Kicking off Tuesday in Boston is Red Hat Summit 2019 where Red Hat Enterprise Linux 8.0 could be released or at least hearing more about the company’s plans for releasing this next major installment of RHEL.
It’s already been a half-year since the debut of the public beta for Red Hat Enterprise Linux 8.0 and given past timings, indications are that RHEL 8.0 should be released quite soon so we’re certainly looking forward to hearing ideally about its imminent release from this week’s Red Hat Summit 2019.
Red Hat Enterprise Linux 8.0 as a reminder is largely based on the state of Fedora 28 and pulling in the Linux 4.18 kernel and a plethora of updated packages compared to what is found by default with Red Hat Enterprise Linux 7.
For those planning to use RHEL 8.0 on the desktop, GNOME 3.28 is the default desktop and the Wayland session is used by default on supported GPU/driver configurations.
Given today’s industry trends, RHEL 8.0 is designed to work great with containers, cloud / virtualization, and other standards for today. RHEL8 does use the DNF version of Yum and other recent Fedora innovations, though really what we’re most excited about is finally having a newer Linux kernel and the plethora of updated packages – RHEL 7.0 reached GA five years ago already and loosely based on Fedora 19.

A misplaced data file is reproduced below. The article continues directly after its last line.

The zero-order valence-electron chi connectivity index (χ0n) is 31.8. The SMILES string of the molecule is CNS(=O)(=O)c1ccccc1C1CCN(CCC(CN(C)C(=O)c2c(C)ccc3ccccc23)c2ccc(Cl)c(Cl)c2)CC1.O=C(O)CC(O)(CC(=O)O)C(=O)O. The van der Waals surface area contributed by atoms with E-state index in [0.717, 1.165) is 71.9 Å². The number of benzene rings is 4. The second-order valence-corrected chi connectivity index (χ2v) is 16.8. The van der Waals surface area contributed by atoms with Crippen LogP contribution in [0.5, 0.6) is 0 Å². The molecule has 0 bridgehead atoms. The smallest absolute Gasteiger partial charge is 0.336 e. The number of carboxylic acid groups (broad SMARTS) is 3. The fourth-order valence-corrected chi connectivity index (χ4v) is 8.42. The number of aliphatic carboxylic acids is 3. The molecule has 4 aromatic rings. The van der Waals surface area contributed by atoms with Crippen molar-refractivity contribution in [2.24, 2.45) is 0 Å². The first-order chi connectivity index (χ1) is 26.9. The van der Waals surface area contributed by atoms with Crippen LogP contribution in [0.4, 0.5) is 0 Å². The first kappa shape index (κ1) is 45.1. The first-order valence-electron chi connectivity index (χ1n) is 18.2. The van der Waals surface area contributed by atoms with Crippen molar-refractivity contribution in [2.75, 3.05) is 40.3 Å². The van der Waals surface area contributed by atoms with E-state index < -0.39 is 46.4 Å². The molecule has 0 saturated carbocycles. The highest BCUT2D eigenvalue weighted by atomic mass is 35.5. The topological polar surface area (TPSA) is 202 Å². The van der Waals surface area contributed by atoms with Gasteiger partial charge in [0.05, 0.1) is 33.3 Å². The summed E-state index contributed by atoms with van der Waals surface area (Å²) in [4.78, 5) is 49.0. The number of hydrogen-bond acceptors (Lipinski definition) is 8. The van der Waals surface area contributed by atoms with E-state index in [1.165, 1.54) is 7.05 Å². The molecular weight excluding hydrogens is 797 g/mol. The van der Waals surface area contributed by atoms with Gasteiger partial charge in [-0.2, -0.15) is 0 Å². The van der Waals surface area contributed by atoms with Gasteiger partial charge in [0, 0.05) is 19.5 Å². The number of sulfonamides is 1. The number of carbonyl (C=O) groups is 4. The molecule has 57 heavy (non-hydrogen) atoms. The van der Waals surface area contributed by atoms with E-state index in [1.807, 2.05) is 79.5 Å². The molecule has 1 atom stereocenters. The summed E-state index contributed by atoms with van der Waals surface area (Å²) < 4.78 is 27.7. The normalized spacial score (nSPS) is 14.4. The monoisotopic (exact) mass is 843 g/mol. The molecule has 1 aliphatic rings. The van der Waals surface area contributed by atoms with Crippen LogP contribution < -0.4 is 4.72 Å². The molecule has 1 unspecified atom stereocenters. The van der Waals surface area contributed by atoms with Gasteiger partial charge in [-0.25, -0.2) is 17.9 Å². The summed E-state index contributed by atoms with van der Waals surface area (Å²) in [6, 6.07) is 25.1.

Stay tuned to hear more about Red Hat Enterprise Linux 8.0 from the Red Hat Summit week and of course once the release happens we’ll be delivering RHEL 8.0 benchmarks on Phoronix.
Here are some aspects of it:
- it uses the dnf command instead of yum with an identical syntax (yum is an alias for dnf),
- the file system Btrfs, once in technical preview, is no longer available,
- concerning the Python language used for most of the system scripts, the version 3.6 will replace Python 2.7 (more details here),
- about LDAP, OpenLDAP is no longer available, you have to use the 389 LDAP server or something else,
- you can’t remove NetworkManager from your configuration (it was already the case with the Gnome graphical environment in RHEL 7.5),
- KDE is removed from the desktop (KDE is deprecated according to the RHEL 7.6 release notes),
- a new mechanism called application stream is introduced (more details are available here, here and here).